The natural control of a population of Tawny owls (Strix aluco)


  • *Discontinued 1967: now Animal Ecology Research Group, Department of Zoology, University of Oxford.


A long-term study was made (1947-59) of the numbers and breeding success of the Tawny owl (Strix aluco L.) in a woodland habitat near Oxford. Parallel studies were made of the numbers and distribution of the owl's two main prey species, the Wood mouse (Apodemus sylvaticus (L.)) and the Bank vole (Clethrionomys glareolus (Schr.)).

The life-cycles of all these three interrelated species were worked out and special attention was paid to the habit of strict territoriality of the owl (on the evidence of vocalizations and of the recovery, from the regurgitated pellets of the owl, of marking rings placed on the rodents) and to the sequence of losses which occurred during the breeding of the owl. The owls' vocal defence of their territories enabled an accurate census to be made of the adult population each spring and the fact that the fledged young remained for a long time in their parents' territories made it possible to count the number of young produced each year. Investigation of the breeding habits of the owls showed that the number of fledged young produced fell far short of what was possible: some pairs of owls refrained from breeding at all, others laid eggs but failed to hatch them, yet others hatched young but failed to rear them to fledging. By and large this degree of reproductive “failure” was associated with the numbers and availability of rodent prey. At an exceptionally low density of prey no owls even attempted to breed; as densities increased, correspondingly greater numbers of fledged young were produced up to a ceiling where no more young were produced however much higher the level of abundance of the rodents rose.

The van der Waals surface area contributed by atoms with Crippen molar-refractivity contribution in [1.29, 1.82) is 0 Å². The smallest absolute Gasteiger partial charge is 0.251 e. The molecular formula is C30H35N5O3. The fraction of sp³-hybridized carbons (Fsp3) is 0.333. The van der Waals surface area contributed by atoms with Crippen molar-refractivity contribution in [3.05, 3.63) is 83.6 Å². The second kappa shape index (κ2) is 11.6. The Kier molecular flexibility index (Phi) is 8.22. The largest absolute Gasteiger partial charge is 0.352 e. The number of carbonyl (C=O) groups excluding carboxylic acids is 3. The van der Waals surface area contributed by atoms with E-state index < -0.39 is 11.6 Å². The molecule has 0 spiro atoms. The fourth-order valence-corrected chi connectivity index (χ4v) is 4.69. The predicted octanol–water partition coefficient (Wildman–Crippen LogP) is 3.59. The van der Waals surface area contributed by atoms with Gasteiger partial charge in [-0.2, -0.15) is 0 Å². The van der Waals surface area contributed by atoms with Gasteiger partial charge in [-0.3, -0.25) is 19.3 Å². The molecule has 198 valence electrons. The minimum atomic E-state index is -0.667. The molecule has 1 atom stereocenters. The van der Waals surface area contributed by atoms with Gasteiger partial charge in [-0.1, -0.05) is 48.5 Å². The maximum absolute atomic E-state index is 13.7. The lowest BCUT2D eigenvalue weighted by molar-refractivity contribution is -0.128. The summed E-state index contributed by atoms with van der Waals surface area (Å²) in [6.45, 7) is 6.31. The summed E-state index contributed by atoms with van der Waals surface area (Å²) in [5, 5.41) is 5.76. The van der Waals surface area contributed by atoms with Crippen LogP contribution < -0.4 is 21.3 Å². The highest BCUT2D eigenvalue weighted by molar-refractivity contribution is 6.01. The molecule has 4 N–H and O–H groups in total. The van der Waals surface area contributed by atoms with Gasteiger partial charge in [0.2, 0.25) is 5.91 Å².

In spite of these wide variations in the numbers of prey and in the numbers of fledged young produced, the population of adult owls remained notably stable, increasing from a low level of 17 pairs in 1947, owing to the emergency mortality of an exceptionally hard winter, to about 30 pairs in 1955, after which the population remained stationary until the end of the study in 1959.

It is clear that this stability is maintained by those young which fail to find a territory either starving or moving outside the study area, which in most cases amounts to the same thing. Thus regulation of the population studied was due to territorial intolerance acting to produce subsequent mortality, though it is not certain that this applies over a larger area.